Make your own canning syrup and you'll better preserve all your favorite fruits. Learn how with this excerpt from the USDA Complete Guide to Home Canning.
Raspberries are just one of many fruits you can better preserve with homemade canning syrup, which helps maintain a fruit's color, shape and texture.
Photo By Matka_Wariatka
When storing fruits for an extended period of time, canning syrup can make the difference between a perfectly plump, scrumptious peach, and a shriveled, colorless pulp. And if you make your own syrup, you can save calories by selecting a lighter type to use for your canning, instead of the heavy syrups in which fruits are typically packed. This prevents the addition of extra calories from an unnecessary amount of sugar. This helpful excerpt from the United States Department of Agriculture's Complete Guide to Home Canning you'll learn the benefits of canning fruits with homemade syrup. Use this and our other canning resources to stock up after your harvest.
The following is an excerpt from the USDA Complete Guide to Home Canning, detailing why and how you should make canning syrup to preserve your fruit.
Adding syrup to canned fruit helps to retain its flavor, color, and shape. It does not prevent spoilage of these foods. The following guidelines for preparing and using syrups offer a new “very light” syrup, which approximates the natural sugar content of many fruits. The sugar content in each of the five syrups is increased by about 10 percent. See a detailed chart in the Image Gallery for the quantities of water and sugar needed to make enough syrup for a canner load of pints or quarts, provided for each syrup type. Decide which type best suits your purpose by using the descriptions below. Be sure to check out the Image Gallery for a detailed chart on how to prepare each syrup type.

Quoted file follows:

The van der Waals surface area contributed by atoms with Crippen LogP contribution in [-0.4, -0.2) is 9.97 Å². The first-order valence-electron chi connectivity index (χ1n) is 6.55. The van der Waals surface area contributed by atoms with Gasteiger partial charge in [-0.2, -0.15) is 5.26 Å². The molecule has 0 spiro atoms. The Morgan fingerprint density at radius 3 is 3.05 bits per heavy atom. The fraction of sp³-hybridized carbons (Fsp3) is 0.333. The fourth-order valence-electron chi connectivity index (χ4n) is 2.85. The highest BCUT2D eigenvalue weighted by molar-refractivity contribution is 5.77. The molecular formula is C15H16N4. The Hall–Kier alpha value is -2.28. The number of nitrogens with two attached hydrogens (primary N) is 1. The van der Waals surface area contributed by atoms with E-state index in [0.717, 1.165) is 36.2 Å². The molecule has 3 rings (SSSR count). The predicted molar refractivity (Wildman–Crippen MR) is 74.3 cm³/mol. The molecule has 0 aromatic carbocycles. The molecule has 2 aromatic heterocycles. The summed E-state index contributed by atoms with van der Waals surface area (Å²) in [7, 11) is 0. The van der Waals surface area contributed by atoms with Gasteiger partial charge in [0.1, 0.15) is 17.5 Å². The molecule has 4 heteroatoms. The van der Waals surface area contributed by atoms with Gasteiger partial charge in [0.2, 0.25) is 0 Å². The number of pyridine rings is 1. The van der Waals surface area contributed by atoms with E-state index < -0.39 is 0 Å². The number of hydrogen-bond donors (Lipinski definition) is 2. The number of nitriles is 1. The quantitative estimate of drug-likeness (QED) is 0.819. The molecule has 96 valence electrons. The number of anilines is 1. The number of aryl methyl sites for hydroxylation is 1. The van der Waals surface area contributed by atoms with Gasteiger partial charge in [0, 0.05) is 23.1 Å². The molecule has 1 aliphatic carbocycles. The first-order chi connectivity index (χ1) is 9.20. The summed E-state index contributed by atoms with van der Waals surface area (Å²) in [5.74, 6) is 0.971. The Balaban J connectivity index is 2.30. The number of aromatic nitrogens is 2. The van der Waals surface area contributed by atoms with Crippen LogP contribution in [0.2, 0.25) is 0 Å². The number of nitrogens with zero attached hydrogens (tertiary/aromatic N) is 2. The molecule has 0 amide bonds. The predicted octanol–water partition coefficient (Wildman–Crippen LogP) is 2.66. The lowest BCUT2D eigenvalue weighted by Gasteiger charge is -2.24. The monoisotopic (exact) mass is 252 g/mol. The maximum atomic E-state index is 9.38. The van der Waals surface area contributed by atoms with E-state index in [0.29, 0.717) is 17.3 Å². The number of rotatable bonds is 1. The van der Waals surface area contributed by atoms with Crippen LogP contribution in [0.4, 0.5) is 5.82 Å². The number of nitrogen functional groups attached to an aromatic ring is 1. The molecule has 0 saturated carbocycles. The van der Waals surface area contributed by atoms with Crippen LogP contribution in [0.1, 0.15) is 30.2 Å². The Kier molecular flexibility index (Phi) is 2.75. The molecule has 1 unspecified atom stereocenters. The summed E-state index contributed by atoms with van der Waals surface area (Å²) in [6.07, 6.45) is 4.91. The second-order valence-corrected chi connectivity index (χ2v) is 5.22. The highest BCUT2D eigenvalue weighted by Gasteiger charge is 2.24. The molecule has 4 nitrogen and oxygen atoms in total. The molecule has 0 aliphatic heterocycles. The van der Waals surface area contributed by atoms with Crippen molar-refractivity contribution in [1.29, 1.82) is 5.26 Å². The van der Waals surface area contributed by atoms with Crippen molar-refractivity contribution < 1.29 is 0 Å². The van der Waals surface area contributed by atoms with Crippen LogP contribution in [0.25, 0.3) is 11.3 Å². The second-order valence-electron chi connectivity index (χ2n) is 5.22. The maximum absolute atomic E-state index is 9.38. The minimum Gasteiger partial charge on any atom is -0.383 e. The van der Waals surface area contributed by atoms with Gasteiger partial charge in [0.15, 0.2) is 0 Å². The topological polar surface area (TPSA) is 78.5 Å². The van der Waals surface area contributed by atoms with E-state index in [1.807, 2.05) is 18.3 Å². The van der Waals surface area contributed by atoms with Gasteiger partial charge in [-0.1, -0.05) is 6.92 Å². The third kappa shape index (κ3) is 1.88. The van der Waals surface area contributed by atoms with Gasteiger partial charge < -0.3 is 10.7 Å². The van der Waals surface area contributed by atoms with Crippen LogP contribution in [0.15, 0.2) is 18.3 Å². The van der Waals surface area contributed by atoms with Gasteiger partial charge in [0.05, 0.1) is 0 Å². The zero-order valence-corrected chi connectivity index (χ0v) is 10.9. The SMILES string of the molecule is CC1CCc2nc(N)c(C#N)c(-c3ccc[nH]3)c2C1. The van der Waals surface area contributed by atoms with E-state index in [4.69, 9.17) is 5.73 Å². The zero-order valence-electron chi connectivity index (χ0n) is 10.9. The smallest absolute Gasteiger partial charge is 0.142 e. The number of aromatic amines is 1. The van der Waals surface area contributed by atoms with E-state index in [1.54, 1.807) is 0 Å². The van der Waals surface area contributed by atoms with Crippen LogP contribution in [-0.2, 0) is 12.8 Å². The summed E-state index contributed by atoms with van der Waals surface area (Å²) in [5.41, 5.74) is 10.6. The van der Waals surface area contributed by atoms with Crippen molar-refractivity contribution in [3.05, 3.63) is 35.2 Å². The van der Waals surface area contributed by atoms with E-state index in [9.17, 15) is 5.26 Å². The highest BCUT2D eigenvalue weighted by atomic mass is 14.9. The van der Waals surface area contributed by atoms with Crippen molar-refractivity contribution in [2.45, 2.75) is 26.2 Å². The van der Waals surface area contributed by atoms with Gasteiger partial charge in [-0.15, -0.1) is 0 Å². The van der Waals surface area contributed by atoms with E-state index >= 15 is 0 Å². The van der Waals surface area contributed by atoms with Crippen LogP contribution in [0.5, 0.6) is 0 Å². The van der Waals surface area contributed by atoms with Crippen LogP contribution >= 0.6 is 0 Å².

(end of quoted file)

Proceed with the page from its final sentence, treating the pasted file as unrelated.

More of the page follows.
Very Light: Approximates natural sugar level in most fruits and adds the fewest calories.
Light: Very sweet fruit. Try a small amount the first time to see if your family likes it.
Medium: Sweet apples, sweet cherries, berries, grapes.
Heavy: Tart apples, apricots, sour cherries, gooseberries, nectarines, peaches, pears, plums.
Very Heavy: Very sour fruit. Try a small amount the first time to see if your family likes it.
Procedure: Heat water and sugar together. Bring to a boil and pour over raw fruits in jars. For hot packs, bring water and sugar to boil, add fruit, reheat to boil, and fill into jars immediately. Light corn syrups or mild-flavored honey may be used to replace up to half the table sugar called for in syrups. See the section, Canned foods for special diets, for further discussion.
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